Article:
The past three months have been a roller coaster ride. I’ve been blessed with new opportunities to teach and to write. For the next year, I am a visiting assistant teaching professor in African American and US history at Loyola University Maryland in Baltimore. The search committee offered me the job just a week after I turned in my final grades for the Spring 2022 semester at American University, and just two days after the start of summer session. I was honestly more stunned than happy at that moment — lack of sleep and constant grading will do that!
Then, a few weeks later, as the reality of having an official full-time teaching position set in (I have taught full-time before, but only temporarily, without benefits, and/or with two universities that combined for full-time), Al Jazeera came along and offered me a regular contributor gig for their Opinions page. After 19 articles over five years, I am to publish an article every two weeks for the third largest news outlet in the world. Pretty heady stuff, for sure!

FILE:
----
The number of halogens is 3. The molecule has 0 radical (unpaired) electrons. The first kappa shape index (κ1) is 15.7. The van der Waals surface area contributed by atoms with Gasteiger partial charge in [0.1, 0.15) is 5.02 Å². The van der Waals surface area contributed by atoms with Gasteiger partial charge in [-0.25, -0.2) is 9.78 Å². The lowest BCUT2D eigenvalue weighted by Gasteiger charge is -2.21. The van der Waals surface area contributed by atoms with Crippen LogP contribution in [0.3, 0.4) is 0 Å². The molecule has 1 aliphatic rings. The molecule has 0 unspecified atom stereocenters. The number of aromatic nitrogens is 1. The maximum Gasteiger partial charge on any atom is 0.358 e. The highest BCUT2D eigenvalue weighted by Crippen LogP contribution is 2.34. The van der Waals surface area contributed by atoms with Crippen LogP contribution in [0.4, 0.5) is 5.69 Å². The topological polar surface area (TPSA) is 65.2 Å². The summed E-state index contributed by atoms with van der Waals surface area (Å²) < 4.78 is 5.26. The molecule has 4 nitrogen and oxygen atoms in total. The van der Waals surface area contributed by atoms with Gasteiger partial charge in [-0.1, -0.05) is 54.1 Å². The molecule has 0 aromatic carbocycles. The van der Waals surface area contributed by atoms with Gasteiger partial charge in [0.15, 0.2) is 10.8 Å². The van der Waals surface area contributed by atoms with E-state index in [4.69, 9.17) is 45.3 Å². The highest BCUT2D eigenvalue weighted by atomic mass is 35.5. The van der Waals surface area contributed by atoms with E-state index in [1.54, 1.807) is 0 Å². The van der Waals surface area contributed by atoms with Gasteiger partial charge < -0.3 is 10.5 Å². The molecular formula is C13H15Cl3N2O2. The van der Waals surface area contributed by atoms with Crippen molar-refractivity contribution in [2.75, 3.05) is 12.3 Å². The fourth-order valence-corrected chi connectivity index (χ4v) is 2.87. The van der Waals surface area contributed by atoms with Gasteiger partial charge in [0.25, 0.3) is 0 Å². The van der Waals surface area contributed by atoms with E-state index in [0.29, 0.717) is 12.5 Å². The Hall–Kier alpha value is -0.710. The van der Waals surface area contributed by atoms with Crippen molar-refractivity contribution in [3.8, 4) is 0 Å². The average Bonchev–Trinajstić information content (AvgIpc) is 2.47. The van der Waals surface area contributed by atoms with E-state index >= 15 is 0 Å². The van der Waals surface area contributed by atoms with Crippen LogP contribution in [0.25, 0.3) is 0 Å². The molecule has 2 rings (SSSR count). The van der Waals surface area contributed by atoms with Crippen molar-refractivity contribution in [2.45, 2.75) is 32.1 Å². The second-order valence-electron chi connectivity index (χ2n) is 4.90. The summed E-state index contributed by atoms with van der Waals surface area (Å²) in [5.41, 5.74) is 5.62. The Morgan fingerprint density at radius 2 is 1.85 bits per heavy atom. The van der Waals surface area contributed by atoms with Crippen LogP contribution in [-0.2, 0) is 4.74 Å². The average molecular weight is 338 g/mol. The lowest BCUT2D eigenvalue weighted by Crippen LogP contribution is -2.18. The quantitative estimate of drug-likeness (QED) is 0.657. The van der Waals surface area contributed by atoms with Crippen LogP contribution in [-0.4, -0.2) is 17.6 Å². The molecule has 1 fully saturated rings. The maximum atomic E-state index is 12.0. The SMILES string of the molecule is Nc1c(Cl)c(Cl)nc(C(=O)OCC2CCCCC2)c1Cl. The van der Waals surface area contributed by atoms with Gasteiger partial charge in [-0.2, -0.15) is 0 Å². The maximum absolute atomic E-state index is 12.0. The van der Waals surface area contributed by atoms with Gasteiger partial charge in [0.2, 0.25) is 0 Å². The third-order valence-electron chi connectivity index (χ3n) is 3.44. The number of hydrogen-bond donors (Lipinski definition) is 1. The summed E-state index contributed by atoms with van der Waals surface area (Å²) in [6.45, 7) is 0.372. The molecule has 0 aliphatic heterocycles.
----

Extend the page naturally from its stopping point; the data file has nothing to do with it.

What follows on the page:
In between, my son finished up his gap year (really, his mostly year-long vacation) with an acceptance to University of Maryland Baltimore County (UMBC, or as I like to do in the late asshole Don Imus’ voice, double-U-eMMM-BC) the second week in June. It was the school of his choice, meaning no more excuses for bad interviews, no more hemming and hawing over finding volunteer work or applying for City Year. Yay, him! And, yay us!
All these blessings (and thank God, of course!) have meant a lot of changes in the family, too. For the first time since April 1999, there will be no specific focus on DC, not for work, not for school, not for commuting, not even for shopping or food deliveries (there’s a Cheesecake Factory between Silver Spring and Towson). Maybe this will revert in a year, maybe not. But it means spending more time in Baltimore and in Baltimore County than I ever have.
For this blog, it means ever longer stretches between posts. There are maybe five months in 14 years where I haven’t blogged at all. June was the fifth time. Between my own freelance writing agenda and now this regular gig with Al Jazeera English, I simply no longer have the time to blog three or four times a month. And, as my themes have expanded from the themes of Boy @ The Window to pretty much everything else, my blog posts will be sporadic and infrequent. I am not ready to shut down the blog just yet. But it will be a less active space for the next year or so.